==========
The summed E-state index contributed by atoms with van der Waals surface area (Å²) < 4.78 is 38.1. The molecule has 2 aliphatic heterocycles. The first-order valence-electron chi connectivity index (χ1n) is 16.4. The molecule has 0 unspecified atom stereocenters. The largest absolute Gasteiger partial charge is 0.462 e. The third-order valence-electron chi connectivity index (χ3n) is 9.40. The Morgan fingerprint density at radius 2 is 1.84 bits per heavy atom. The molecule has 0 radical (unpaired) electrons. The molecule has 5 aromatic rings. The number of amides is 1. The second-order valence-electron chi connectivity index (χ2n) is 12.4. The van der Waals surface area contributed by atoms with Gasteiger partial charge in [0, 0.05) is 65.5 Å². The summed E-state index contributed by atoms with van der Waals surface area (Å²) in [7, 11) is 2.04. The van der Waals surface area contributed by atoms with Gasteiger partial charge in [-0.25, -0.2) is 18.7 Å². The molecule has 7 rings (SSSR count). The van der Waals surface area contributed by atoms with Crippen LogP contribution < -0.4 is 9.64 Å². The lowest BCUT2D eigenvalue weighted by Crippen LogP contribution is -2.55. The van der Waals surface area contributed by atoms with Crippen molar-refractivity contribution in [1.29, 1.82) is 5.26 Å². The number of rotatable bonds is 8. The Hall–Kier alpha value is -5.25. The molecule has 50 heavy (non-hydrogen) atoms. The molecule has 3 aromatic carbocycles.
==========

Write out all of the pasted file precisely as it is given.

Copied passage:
The summed E-state index contributed by atoms with van der Waals surface area (Å²) < 4.78 is 38.1. The molecule has 2 aliphatic heterocycles. The first-order valence-electron chi connectivity index (χ1n) is 16.4. The molecule has 0 unspecified atom stereocenters. The largest absolute Gasteiger partial charge is 0.462 e. The third-order valence-electron chi connectivity index (χ3n) is 9.40. The Morgan fingerprint density at radius 2 is 1.84 bits per heavy atom. The molecule has 0 radical (unpaired) electrons. The molecule has 5 aromatic rings. The number of amides is 1. The second-order valence-electron chi connectivity index (χ2n) is 12.4. The van der Waals surface area contributed by atoms with Gasteiger partial charge in [0, 0.05) is 65.5 Å². The summed E-state index contributed by atoms with van der Waals surface area (Å²) in [7, 11) is 2.04. The van der Waals surface area contributed by atoms with Gasteiger partial charge in [-0.25, -0.2) is 18.7 Å². The molecule has 7 rings (SSSR count). The van der Waals surface area contributed by atoms with Crippen LogP contribution < -0.4 is 9.64 Å². The lowest BCUT2D eigenvalue weighted by Crippen LogP contribution is -2.55. The van der Waals surface area contributed by atoms with Crippen molar-refractivity contribution in [1.29, 1.82) is 5.26 Å². The number of rotatable bonds is 8. The Hall–Kier alpha value is -5.25. The molecule has 50 heavy (non-hydrogen) atoms. The molecule has 3 aromatic carbocycles.